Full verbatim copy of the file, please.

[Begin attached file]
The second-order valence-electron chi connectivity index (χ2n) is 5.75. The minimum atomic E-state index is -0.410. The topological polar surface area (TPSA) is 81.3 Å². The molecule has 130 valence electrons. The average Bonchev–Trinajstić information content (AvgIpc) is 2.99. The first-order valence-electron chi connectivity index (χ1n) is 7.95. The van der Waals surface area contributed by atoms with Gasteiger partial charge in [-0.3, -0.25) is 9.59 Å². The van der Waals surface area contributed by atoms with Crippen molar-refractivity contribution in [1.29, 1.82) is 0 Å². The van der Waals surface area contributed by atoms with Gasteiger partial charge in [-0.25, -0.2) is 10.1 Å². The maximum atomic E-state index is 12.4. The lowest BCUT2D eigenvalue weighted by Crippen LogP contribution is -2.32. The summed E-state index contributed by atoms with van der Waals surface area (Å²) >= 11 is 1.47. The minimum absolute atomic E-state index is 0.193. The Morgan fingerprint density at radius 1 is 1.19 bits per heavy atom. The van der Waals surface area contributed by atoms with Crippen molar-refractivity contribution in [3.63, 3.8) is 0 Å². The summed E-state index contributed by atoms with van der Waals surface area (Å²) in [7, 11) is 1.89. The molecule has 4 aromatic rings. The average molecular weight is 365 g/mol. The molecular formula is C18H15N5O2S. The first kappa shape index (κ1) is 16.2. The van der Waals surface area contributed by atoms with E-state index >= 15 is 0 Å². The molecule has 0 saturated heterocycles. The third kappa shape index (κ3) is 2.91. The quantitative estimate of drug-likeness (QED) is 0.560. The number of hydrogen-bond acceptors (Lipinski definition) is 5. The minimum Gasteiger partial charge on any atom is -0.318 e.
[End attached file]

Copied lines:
The second-order valence-electron chi connectivity index (χ2n) is 5.75. The minimum atomic E-state index is -0.410. The topological polar surface area (TPSA) is 81.3 Å². The molecule has 130 valence electrons. The average Bonchev–Trinajstić information content (AvgIpc) is 2.99. The first-order valence-electron chi connectivity index (χ1n) is 7.95. The van der Waals surface area contributed by atoms with Gasteiger partial charge in [-0.3, -0.25) is 9.59 Å². The van der Waals surface area contributed by atoms with Crippen molar-refractivity contribution in [1.29, 1.82) is 0 Å². The van der Waals surface area contributed by atoms with Gasteiger partial charge in [-0.25, -0.2) is 10.1 Å². The maximum atomic E-state index is 12.4. The lowest BCUT2D eigenvalue weighted by Crippen LogP contribution is -2.32. The summed E-state index contributed by atoms with van der Waals surface area (Å²) >= 11 is 1.47. The minimum absolute atomic E-state index is 0.193. The Morgan fingerprint density at radius 1 is 1.19 bits per heavy atom. The van der Waals surface area contributed by atoms with Crippen molar-refractivity contribution in [3.63, 3.8) is 0 Å². The summed E-state index contributed by atoms with van der Waals surface area (Å²) in [7, 11) is 1.89. The molecule has 4 aromatic rings. The average molecular weight is 365 g/mol. The molecular formula is C18H15N5O2S. The first kappa shape index (κ1) is 16.2. The van der Waals surface area contributed by atoms with E-state index >= 15 is 0 Å². The molecule has 0 saturated heterocycles. The third kappa shape index (κ3) is 2.91. The quantitative estimate of drug-likeness (QED) is 0.560. The number of hydrogen-bond acceptors (Lipinski definition) is 5. The minimum Gasteiger partial charge on any atom is -0.318 e.